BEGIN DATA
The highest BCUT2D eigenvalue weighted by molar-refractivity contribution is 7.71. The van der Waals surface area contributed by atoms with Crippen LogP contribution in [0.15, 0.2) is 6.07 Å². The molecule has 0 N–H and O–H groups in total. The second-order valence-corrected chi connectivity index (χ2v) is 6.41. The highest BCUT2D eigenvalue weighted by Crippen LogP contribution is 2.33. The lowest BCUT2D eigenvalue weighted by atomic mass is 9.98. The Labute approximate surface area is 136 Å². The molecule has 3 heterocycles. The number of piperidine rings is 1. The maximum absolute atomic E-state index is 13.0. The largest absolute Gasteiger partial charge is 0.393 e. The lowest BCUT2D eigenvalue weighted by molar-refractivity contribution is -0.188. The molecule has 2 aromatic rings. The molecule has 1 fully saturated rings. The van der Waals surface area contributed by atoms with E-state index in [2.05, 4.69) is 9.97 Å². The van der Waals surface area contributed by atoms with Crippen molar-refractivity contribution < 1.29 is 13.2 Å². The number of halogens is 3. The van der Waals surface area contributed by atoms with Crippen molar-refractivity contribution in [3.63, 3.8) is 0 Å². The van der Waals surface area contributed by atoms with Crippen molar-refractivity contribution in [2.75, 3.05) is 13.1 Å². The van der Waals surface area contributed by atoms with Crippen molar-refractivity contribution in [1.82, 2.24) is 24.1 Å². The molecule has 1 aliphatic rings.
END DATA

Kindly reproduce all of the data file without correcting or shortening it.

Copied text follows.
The highest BCUT2D eigenvalue weighted by molar-refractivity contribution is 7.71. The van der Waals surface area contributed by atoms with Crippen LogP contribution in [0.15, 0.2) is 6.07 Å². The molecule has 0 N–H and O–H groups in total. The second-order valence-corrected chi connectivity index (χ2v) is 6.41. The highest BCUT2D eigenvalue weighted by Crippen LogP contribution is 2.33. The lowest BCUT2D eigenvalue weighted by atomic mass is 9.98. The Labute approximate surface area is 136 Å². The molecule has 3 heterocycles. The number of piperidine rings is 1. The maximum absolute atomic E-state index is 13.0. The largest absolute Gasteiger partial charge is 0.393 e. The lowest BCUT2D eigenvalue weighted by molar-refractivity contribution is -0.188. The molecule has 2 aromatic rings. The molecule has 1 fully saturated rings. The van der Waals surface area contributed by atoms with E-state index in [2.05, 4.69) is 9.97 Å². The van der Waals surface area contributed by atoms with Crippen molar-refractivity contribution < 1.29 is 13.2 Å². The number of halogens is 3. The van der Waals surface area contributed by atoms with Crippen molar-refractivity contribution in [3.63, 3.8) is 0 Å². The van der Waals surface area contributed by atoms with Crippen molar-refractivity contribution in [2.75, 3.05) is 13.1 Å². The van der Waals surface area contributed by atoms with Crippen molar-refractivity contribution in [1.82, 2.24) is 24.1 Å². The molecule has 1 aliphatic rings.